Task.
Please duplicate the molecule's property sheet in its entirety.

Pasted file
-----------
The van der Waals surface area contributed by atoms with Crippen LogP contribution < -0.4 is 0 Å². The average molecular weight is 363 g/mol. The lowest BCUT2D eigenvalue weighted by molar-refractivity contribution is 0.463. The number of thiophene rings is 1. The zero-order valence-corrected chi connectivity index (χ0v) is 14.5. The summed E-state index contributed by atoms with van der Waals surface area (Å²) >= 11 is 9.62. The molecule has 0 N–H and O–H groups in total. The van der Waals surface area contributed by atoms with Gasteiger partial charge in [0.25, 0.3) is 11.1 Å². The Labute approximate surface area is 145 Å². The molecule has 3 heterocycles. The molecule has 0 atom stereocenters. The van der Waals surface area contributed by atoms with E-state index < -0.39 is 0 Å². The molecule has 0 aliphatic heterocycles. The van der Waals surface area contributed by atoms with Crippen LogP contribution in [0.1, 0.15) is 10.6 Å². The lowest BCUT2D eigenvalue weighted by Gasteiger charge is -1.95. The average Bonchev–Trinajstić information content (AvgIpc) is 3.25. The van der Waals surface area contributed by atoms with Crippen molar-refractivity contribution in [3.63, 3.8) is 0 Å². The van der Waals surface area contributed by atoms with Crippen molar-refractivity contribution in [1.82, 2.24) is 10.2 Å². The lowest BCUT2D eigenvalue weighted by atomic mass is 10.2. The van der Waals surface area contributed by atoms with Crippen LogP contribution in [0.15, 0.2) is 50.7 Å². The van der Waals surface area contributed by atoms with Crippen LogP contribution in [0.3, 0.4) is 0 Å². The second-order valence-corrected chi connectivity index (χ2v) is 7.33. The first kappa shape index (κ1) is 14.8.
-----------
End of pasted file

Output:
The van der Waals surface area contributed by atoms with Crippen LogP contribution < -0.4 is 0 Å². The average molecular weight is 363 g/mol. The lowest BCUT2D eigenvalue weighted by molar-refractivity contribution is 0.463. The number of thiophene rings is 1. The zero-order valence-corrected chi connectivity index (χ0v) is 14.5. The summed E-state index contributed by atoms with van der Waals surface area (Å²) >= 11 is 9.62. The molecule has 0 N–H and O–H groups in total. The van der Waals surface area contributed by atoms with Gasteiger partial charge in [0.25, 0.3) is 11.1 Å². The Labute approximate surface area is 145 Å². The molecule has 3 heterocycles. The molecule has 0 atom stereocenters. The van der Waals surface area contributed by atoms with E-state index < -0.39 is 0 Å². The molecule has 0 aliphatic heterocycles. The van der Waals surface area contributed by atoms with Crippen LogP contribution in [0.1, 0.15) is 10.6 Å². The lowest BCUT2D eigenvalue weighted by Gasteiger charge is -1.95. The average Bonchev–Trinajstić information content (AvgIpc) is 3.25. The van der Waals surface area contributed by atoms with Crippen molar-refractivity contribution in [3.63, 3.8) is 0 Å². The van der Waals surface area contributed by atoms with Crippen molar-refractivity contribution in [1.82, 2.24) is 10.2 Å². The lowest BCUT2D eigenvalue weighted by atomic mass is 10.2. The van der Waals surface area contributed by atoms with Crippen LogP contribution in [0.15, 0.2) is 50.7 Å². The van der Waals surface area contributed by atoms with Crippen LogP contribution in [0.3, 0.4) is 0 Å². The second-order valence-corrected chi connectivity index (χ2v) is 7.33. The first kappa shape index (κ1) is 14.8.